collecting articles and mining the content without permission.
Carl Malamud in front of the data store of 73 million articles that he
plans to let scientists text mine. Credit: Smita Sharma for /Nature/
Carl Malamud is on a crusade to liberate information locked up behind
paywalls — and his campaigns have scored many victories. He has spent
decades publishing copyrighted legal documents, from building codes to
court records, and then arguing that such texts represent public-domain
law that ought to be available to any citizen online. Sometimes, he has
won those arguments in court. Now, the 60-year-old American technologist
is turning his sights on a new objective: freeing paywalled scientific
literature. And he thinks he has a legal way to do it.
Over the past year, Malamud has — without asking publishers — teamed up
with Indian researchers to build a gigantic store of text and images
extracted from 73 million journal articles dating from 1847 up to the
present day. The cache, which is still being created, will be kept on a
576-terabyte storage facility at Jawaharlal Nehru University (JNU) in
New Delhi. “This is not every journal article ever written, but it’s a
lot,” Malamud says. It’s comparable to the size of the core collection
in the Web of Science database, for instance. Malamud and his JNU
collaborator, bioinformatician Andrew Lynn, call their facility the JNU
No one will be allowed to read or download work from the repository,
because that would breach publishers’ copyright. Instead, Malamud
envisages, researchers could crawl over its text and data with computer
software, scanning through the world’s scientific literature to pull out
insights without actually reading the text.
The unprecedented project is generating much excitement because it
could, for the first time, open up vast swathes of the paywalled
literature for easy computerized analysis. Dozens of research groups
already mine papers to build databases of genes and chemicals, map
associations between proteins and diseases, and generate useful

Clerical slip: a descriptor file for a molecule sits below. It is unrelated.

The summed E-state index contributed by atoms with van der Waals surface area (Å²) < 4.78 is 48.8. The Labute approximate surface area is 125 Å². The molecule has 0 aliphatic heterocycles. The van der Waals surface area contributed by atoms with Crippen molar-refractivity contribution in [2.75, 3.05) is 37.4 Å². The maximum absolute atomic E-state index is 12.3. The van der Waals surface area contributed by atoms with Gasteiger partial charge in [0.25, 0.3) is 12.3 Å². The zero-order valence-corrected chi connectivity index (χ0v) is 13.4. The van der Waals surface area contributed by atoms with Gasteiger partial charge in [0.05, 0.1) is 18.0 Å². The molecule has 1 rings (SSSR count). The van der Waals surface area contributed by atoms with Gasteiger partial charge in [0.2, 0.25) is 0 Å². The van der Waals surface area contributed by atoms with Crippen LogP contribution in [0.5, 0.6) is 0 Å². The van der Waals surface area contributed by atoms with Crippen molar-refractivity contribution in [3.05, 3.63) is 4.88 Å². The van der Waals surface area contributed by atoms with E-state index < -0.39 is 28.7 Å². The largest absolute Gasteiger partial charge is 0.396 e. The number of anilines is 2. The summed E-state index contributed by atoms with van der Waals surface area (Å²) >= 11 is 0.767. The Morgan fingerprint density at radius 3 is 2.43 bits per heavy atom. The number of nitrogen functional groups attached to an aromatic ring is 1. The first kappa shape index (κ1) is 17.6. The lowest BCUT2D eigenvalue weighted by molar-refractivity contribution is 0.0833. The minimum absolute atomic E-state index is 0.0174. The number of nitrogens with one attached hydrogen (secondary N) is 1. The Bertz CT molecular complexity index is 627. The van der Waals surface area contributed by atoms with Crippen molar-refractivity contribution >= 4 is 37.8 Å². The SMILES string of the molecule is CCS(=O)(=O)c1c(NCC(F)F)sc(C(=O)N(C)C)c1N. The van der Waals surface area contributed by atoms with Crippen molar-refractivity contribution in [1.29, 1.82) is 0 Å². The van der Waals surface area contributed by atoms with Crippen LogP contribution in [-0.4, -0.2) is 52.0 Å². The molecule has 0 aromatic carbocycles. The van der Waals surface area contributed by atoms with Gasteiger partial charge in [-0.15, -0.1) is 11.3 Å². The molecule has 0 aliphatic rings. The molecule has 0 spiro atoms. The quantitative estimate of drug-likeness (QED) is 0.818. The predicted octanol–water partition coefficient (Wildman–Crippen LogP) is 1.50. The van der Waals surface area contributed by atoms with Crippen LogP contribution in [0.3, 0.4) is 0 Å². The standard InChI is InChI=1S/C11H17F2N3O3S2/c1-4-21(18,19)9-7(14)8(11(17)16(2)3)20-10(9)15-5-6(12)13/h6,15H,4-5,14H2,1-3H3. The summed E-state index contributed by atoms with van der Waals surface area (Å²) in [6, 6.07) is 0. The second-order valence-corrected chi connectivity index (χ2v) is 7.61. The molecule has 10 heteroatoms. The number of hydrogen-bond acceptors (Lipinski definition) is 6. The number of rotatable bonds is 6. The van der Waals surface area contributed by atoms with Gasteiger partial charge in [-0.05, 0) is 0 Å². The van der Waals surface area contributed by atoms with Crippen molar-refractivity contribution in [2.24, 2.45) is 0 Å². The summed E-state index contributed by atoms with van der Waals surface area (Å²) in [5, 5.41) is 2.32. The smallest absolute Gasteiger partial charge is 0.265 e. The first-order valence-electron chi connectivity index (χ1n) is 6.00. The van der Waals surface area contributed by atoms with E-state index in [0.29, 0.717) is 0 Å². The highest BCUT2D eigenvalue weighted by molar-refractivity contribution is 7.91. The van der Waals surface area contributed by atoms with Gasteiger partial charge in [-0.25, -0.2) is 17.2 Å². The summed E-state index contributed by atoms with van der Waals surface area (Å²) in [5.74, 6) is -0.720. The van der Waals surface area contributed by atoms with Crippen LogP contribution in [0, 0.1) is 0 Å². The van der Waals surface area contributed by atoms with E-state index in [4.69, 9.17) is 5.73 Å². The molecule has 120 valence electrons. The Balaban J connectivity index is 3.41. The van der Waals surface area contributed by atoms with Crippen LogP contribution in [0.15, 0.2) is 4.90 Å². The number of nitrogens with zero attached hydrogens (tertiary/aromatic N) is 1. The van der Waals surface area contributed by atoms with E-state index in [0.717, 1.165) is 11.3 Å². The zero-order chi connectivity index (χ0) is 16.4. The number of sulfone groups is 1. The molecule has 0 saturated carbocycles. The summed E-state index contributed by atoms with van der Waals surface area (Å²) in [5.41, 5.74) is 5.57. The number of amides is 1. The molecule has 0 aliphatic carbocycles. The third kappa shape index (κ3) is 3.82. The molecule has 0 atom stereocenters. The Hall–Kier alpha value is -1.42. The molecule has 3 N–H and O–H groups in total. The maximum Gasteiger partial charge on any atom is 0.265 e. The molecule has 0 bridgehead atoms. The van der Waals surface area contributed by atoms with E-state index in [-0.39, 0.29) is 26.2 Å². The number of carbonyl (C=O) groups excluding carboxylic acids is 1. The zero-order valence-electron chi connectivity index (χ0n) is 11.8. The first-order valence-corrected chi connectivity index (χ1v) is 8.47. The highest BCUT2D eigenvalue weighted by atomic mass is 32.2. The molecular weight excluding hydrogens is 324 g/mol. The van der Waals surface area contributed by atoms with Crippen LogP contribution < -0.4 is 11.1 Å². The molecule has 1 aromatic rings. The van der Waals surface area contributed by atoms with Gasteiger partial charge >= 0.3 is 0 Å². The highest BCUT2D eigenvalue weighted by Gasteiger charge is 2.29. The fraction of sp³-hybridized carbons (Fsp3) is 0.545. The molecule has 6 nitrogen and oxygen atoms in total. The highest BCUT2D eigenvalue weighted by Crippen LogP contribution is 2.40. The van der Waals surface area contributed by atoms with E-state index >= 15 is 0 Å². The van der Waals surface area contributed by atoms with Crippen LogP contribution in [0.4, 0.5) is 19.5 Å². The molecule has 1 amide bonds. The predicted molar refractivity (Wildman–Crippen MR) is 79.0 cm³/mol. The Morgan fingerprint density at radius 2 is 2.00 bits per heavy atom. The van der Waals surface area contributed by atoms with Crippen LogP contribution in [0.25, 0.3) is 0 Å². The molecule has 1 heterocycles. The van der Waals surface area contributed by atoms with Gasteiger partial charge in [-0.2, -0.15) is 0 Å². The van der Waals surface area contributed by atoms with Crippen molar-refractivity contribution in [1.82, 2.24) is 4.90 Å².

<https://www.nature.com/articles/d41586-019-01978-x>. But publishers
control — and often limit — the speed and scope of such projects, which
typically confine themselves to abstracts, not full text. Researchers in
India, the United States and the United Kingdom are already making plans
to use the JNU store instead. Malamud and Lynn have held workshops at
Indian government laboratories and universities to explain the idea. “We
bring in professors and explain what we are doing. They get all excited
and they say, ‘Oh gosh, this is wonderful’,” says Malamud.
But the depot’s legal status isn’t yet clear. Malamud, who contacted
several intellectual-property (IP) lawyers before starting work on the
depot, hopes to avoid a lawsuit. “Our position is that what we are doing
is perfectly legal,” he says. For the moment, he is proceeding with
caution: the JNU data depot is air-gapped, meaning that no one can
access it from the Internet. Users have to physically visit the
facility, and only researchers who want to mine for non-commercial
purposes are currently allowed in. Malamud says his team does plan to
allow remote access in the future. “The hope is to do this slowly and
deliberately. We are not throwing this open right away,” he says.
The power of data mining
The JNU data store could sweep aside barriers that still deter
scientists from using software to analyse research, says Max Häussler, a
bioinformatics researcher at the University of California, Santa Cruz
(UCSC). “Text mining of academic papers is close to impossible right
now,” he says — even for someone like him who already has institutional
access to paywalled articles.
Since 2009, Häussler and his colleagues have been building the online
UCSC Genome Browser
which links DNA sequences in the human genome to parts of research
papers that mention the same sequences. To do that, the researchers have
contacted more than 40 publishers to ask permission to use software to
rifle through research to find mentions of DNA. But 15 publishers have
not responded or have denied permission <http://text.soe.ucsc.edu>.
Häussler is unsure whether he can legally mine papers without
permission, so he isn’t trying. In the past, he has found his access
by publishers who have spotted his software crawling over their sites.
“I spend 90% of my time just contacting publishers or writing software
to download papers,” says Häussler.
Chris Hartgerink, a statistician who works part-time at Berlin’s QUEST
Center for Transforming Biomedical Research, says he now restricts
himself to text-mining work from open-access publishers only, because
“the hassles of dealing with these closed publishers are too much”. A
few years ago, when Hartgerink was pursuing his PhD in the Netherlands,
three publishers blocked his access to their journals after he tried to
download articles in bulk for mining.
"Some countries have changed their laws to affirm that researchers on
non-commercial projects don’t need a copyright-holder’s permission to
mine whatever they can legally access. The United Kingdom passed such a
law in 2014, and the European Union voted through a similar provision
<https://www.nature.com/articles/d41586-019-00614-y> this year"